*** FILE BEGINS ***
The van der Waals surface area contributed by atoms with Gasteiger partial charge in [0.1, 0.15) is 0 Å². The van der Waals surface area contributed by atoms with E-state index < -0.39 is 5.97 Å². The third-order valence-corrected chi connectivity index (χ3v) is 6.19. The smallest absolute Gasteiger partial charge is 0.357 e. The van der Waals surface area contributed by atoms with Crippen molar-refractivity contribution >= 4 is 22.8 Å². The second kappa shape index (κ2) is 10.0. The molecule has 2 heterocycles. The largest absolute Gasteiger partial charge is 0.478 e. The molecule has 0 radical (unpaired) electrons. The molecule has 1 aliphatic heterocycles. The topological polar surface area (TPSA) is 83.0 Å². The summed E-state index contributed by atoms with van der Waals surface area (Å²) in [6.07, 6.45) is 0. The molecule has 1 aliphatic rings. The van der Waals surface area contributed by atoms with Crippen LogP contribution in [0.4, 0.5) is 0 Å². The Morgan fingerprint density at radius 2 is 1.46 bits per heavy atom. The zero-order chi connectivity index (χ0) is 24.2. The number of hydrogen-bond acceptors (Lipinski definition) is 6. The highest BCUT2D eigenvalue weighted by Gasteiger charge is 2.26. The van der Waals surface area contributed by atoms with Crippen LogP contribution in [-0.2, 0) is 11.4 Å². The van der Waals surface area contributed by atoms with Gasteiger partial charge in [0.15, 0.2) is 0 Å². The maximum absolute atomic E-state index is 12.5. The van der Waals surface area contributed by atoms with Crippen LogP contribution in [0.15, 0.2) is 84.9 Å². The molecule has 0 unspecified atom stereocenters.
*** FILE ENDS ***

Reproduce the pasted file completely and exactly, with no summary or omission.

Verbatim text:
The van der Waals surface area contributed by atoms with Gasteiger partial charge in [0.1, 0.15) is 0 Å². The van der Waals surface area contributed by atoms with E-state index < -0.39 is 5.97 Å². The third-order valence-corrected chi connectivity index (χ3v) is 6.19. The smallest absolute Gasteiger partial charge is 0.357 e. The van der Waals surface area contributed by atoms with Crippen molar-refractivity contribution >= 4 is 22.8 Å². The second kappa shape index (κ2) is 10.0. The molecule has 2 heterocycles. The largest absolute Gasteiger partial charge is 0.478 e. The molecule has 0 radical (unpaired) electrons. The molecule has 1 aliphatic heterocycles. The topological polar surface area (TPSA) is 83.0 Å². The summed E-state index contributed by atoms with van der Waals surface area (Å²) in [6.07, 6.45) is 0. The molecule has 1 aliphatic rings. The van der Waals surface area contributed by atoms with Crippen LogP contribution in [0.4, 0.5) is 0 Å². The Morgan fingerprint density at radius 2 is 1.46 bits per heavy atom. The zero-order chi connectivity index (χ0) is 24.2. The number of hydrogen-bond acceptors (Lipinski definition) is 6. The highest BCUT2D eigenvalue weighted by Gasteiger charge is 2.26. The van der Waals surface area contributed by atoms with Crippen LogP contribution in [-0.2, 0) is 11.4 Å². The van der Waals surface area contributed by atoms with Gasteiger partial charge in [0.15, 0.2) is 0 Å². The maximum absolute atomic E-state index is 12.5. The van der Waals surface area contributed by atoms with Crippen LogP contribution in [0.15, 0.2) is 84.9 Å². The molecule has 0 unspecified atom stereocenters.